1.Largest 6 Month Difference in Stock Vs. Bond Flows Since 1993.
2.SoftBank smashed profit forecasts ahead of its $100 billion fund launch
- SoftBank smashed earnings forecasts as its net profits more than tripled in the first quarter.
- The Japanese tech titan’s gains were linked to sales of Alibaba shares.
- SoftBank is preparing to launch its $100 billion investment fund, and seeking to raise cash from investors including Microsoft, Apple, and Japanese financial groups.
- View Markets Insider for more stories.
SoftBank smashed analysts’ earnings expectations for the first quarter after it more than tripled net profits to a record $10.6 billion.
The Japanese tech conglomerate holds stakes in Uber, WeWork, Sprint, and other companies. Its outperformance reflected its sale of shares in Chinese online retailer Alibaba.
Masayoshi Son, SoftBank’s billionaire founder, is currently looking to raise $108 billion from investors including Apple, Microsoft, and Japanese financial groups as it prepares to launch a new investment fund.
The existing Delta Fund and Saudi-backed Vision Fund generated 58% of the company’s operating profit of $6.5 billion in the period, driven by a valuation gain of $3.8 billion.
SoftBank’s stake in Uber fell in value, but the decline was offset by the appreciation of its investments in Indian hotel-booking website Oyo, messaging service Slack, and food-delivery startup DoorDash.
As of the end of June, the company’s Vision Fund boasted a portfolio of 81 investments valued at $82.2 billion, representing a valuation increase of 24%.
3.74% of Top Performing Stocks Since 2010 are Outside the U.S.
Beyond that, the highest returning stocks each year are often located outside the United States. Since 2009, the top 50 companies with the best annual returns overwhelmingly had a non-U.S. address. Had you decided to ignore international equities, you would have missed a shot at many of the best opportunities.
4.Another Casualty of Amazon…Fedex Sheds 100 Points from Highs.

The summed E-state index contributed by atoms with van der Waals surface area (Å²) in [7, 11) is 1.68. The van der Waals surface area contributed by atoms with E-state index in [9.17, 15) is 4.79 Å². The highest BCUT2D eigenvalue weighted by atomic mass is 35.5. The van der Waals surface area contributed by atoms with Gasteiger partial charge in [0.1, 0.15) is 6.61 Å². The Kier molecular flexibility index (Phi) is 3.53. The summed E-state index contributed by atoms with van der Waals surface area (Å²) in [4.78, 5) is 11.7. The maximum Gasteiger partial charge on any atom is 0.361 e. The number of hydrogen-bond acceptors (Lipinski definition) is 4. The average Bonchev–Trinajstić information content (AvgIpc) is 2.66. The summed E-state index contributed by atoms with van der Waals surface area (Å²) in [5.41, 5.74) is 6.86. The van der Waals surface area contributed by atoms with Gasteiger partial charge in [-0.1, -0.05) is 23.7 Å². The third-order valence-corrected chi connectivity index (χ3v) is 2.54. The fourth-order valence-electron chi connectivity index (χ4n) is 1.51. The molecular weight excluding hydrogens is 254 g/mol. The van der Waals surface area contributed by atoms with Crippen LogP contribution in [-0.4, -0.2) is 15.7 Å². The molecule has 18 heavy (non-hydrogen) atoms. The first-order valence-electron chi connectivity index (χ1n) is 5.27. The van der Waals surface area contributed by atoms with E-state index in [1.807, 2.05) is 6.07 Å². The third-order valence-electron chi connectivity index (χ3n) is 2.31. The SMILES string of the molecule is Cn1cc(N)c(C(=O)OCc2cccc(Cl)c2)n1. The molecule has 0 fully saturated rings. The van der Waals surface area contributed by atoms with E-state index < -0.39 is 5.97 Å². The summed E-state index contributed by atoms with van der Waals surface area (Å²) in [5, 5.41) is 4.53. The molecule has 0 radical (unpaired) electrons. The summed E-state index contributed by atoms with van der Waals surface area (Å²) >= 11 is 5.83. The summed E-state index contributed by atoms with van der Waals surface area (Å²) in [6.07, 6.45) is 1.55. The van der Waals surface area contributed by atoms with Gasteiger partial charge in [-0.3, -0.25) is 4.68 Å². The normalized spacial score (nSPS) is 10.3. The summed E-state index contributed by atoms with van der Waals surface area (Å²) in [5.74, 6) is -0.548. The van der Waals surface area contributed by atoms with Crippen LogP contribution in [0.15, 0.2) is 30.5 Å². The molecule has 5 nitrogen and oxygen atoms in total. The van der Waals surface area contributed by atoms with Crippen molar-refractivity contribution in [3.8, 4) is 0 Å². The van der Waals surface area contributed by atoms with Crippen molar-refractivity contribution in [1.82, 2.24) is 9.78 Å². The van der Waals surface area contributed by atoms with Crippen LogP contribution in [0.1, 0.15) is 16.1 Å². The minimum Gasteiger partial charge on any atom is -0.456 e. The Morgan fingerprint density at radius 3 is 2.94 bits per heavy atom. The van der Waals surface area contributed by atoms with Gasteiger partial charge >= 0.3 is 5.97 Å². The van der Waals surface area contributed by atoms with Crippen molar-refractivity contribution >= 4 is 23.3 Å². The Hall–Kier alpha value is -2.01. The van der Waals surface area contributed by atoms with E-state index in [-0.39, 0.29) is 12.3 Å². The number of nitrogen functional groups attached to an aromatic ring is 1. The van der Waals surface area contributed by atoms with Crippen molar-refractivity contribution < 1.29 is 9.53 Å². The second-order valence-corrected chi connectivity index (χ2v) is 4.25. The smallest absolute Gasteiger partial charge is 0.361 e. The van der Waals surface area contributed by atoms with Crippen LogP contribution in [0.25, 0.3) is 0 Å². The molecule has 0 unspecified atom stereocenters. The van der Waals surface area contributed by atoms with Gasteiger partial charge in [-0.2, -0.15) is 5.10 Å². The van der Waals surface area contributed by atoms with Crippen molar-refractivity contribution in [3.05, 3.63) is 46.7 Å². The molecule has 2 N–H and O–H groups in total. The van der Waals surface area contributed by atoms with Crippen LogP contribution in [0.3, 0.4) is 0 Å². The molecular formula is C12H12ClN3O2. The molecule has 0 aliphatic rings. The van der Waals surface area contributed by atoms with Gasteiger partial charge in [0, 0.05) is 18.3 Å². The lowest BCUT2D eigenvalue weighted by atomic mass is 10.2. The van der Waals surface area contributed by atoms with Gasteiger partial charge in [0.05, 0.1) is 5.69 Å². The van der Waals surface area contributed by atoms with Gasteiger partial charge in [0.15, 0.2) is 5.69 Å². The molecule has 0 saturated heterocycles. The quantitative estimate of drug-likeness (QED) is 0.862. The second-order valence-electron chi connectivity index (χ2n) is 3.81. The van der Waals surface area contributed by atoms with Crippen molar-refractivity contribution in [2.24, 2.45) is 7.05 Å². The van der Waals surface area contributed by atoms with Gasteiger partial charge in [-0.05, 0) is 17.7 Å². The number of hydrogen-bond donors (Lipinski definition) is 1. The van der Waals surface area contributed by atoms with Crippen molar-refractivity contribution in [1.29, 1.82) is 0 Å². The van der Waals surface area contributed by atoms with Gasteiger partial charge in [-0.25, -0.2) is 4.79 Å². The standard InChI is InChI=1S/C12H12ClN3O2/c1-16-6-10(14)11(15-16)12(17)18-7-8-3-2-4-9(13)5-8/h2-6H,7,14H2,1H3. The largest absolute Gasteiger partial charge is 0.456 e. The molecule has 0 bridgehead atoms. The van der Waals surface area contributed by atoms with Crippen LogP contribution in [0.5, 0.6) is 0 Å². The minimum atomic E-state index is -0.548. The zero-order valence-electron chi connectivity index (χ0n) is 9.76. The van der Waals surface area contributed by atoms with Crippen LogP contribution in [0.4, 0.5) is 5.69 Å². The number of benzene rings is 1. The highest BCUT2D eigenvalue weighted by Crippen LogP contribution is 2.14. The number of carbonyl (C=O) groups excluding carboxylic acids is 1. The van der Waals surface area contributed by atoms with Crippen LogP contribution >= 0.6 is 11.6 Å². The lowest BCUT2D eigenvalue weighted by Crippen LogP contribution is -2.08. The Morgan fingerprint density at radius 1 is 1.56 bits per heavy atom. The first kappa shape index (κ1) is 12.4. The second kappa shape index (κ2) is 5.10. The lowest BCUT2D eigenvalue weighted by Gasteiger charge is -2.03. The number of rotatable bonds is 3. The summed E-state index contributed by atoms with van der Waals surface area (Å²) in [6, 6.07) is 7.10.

FDX -38% from 2018 highs.
5.Fastest Growing ETFs 2019.
Admittedly, it’s much easier for a small fund to register a big percentage increase in its assets. A fund with only $1 million in AUM simply has to grow to $2 million for its assets to double. Is that noteworthy? Not really.
How about a $1 million fund growing to $50 million? Now that could be noteworthy for some; others might not pay attention until a fund grows even larger, into the hundred-million or even the billion-dollar range.
That’s why we’ve put together two lists: one that showcases the fastest-growing ETFs of the year no matter their starting level of assets, and another that includes ETFs that had $50 million or more in assets at the start of 2019.
6.Milk’s Massive Decline in U.S.
Yesterday, Dean Foods echoed people around the world with damp spots on their crotches: “It’s water!”
The largest milk processor in the U.S. reported an earnings miss that dropped shares 36.5%. CFO Jody Macedonio partially attributed the result to consumers opting to buy water over milk.
Zoom out: U.S. dairy milk consumption is declining dramatically while alternatives like almond milk, coconut milk, and good old-fashioned H2O are on the rise. Walmart, formerly one of Dean’s biggest customers, also recently brought milk processing in-house, cutting off a calcium-rich revenue stream for Dean.
Looking ahead…Dean’s brand-new CEO, Eric Beringause, said the sector is still “target-rich” for private-label and branded products. Beringause would know—on the earnings call the industry vet explained, “Many of my friends say I must have milk flowing through my veins.”
That’s increasingly not the case for Americans, though.
7.Five surprising new markets enter 2019′s top 10 ZIP codes
- -This year’s hottest markets have half of the total number of households of the markets on last year’s list and 7% fewer households per square mile.